The greatest failure

This has been a sad, lacklustre, mean, dirty and, above all else, unenlightening election campaign.

I understand why Justin Trudeau wanted to talk about anything except issues: he has a miserable record of failure after failure, broken promise heaped upon broken promise and ethical and policy missteps in almost every field. Who wants to talk about that?

I also understand why Andrew Scheer wanted to run against Trudeau the blackface, ethical failure rather than run on an attractive, realistic set of policy proposals that was made public before the last week of the election.

But the real failure was NOT in the political parties ~ they did what they wanted because the Canadian media, by and large, let them do as they pleased.

I’m not talking about media bias. It exists; it will always exist in a free and open society. I understand and accept it. I’m talking about journalists, not all, to be sure, there were, always some notable exceptions …


… who tried to ask tough questions about topics that really mattered, but too many seemed too focused on the talking points issued by the campaign teams and by exploring the mud being slung by the campaign teams.

There were far too few tough questions about the economy. I don’t recall anyone asking either Prime Minister Trudeau or Andrew Scheer about how then plan to cope when, not if, a recession hits Canada. There were almost no questions about important strategic (fiscal, foreign and defence policy) issues. There were too few questions about real environmental policy choices ~ do we actually think globally and act locally? Or must everything be all about the 1.5% of global greenhouse gases that Canada emits?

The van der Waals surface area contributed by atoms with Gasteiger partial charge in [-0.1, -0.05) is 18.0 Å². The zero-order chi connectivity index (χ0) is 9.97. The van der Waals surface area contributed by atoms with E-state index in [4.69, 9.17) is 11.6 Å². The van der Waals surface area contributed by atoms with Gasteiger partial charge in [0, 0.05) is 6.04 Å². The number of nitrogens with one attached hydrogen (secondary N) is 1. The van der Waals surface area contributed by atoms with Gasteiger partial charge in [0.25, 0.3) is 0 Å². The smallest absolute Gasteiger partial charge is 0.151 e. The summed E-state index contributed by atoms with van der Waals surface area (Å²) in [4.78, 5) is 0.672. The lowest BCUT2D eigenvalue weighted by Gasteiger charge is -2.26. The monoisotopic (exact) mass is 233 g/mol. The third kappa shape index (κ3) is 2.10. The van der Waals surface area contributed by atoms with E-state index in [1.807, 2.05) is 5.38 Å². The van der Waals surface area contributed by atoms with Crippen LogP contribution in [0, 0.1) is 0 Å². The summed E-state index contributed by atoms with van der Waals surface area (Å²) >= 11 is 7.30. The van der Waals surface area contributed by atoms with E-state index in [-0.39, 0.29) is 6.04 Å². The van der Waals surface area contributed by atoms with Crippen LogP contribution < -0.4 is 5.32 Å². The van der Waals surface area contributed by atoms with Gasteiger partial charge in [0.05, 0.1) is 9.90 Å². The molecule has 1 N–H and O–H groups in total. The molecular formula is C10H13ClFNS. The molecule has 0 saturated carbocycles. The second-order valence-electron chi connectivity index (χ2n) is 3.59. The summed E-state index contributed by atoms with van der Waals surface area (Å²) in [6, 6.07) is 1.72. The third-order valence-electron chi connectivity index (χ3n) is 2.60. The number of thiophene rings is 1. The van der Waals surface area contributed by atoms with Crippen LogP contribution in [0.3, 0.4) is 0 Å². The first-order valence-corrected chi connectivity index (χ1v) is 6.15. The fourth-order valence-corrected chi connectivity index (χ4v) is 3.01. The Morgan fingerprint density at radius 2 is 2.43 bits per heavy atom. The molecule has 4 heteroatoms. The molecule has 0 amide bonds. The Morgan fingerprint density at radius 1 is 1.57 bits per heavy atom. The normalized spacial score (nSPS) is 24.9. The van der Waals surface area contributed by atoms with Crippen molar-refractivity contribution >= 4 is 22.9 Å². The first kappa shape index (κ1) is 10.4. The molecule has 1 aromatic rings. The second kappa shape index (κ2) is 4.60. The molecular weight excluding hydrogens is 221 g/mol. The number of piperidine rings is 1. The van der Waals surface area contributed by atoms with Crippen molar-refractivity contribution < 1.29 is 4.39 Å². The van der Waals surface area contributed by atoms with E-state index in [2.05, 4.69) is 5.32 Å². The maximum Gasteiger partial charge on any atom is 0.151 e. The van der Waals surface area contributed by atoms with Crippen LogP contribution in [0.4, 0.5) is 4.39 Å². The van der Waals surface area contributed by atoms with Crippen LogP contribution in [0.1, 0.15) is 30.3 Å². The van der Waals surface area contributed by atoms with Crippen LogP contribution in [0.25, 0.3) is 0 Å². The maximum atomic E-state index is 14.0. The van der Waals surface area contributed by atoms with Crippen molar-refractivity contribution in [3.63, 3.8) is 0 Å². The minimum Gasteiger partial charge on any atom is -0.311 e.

I watched too many journalists ask the same questions, over and over and over, and be ignored, and then write about how often leaders ignored questions. That’s not news. Anyone who’s watched Question Period in the House of Commons knows that it isn’t Answer Period. Politicians are skilled dissemblers.

Elections should be about Canadians making informed choices. Given the way modern campaigns are conducted we, Canadians, must rely upon the media to ask the important questions and to badger political leaders into answering … or to pull media coverage ~ a nuclear attack to a campaign. When Prime Minister Trudeau would not answer simple questions about ethics or when Andrew Scheer would not answer questions about Warren Kinsella’s role in the campaign journalists should have walked out, en-masse, and left the campaign high and dry and gasping for air because publicity is what the campaigns are ALL about.

Canadians will go to the polling stations tomorrow less informed than in any election I can recall ~ and I’ve been voting since the 25th general election in 1962. (I was a soldier so I could (and did) vote before I was 21.) I blame the media for that ~ not all journalists because, as I said, some tried, really hard to ask and get answers to tough questions. But I blame almost all editors and managers because they let the politicians get away with using the media as props.

The media, generally, failed Canadians.


Published by Ted Campbell

Old, retired Canadian soldier, Conservative ~ socially moderate, but a fiscal hawk. A husband, father and grandfather. Published material is posted under the "Fair Dealing" provisions (§29) of the Copyright Act for the purposes of research, private study and education.

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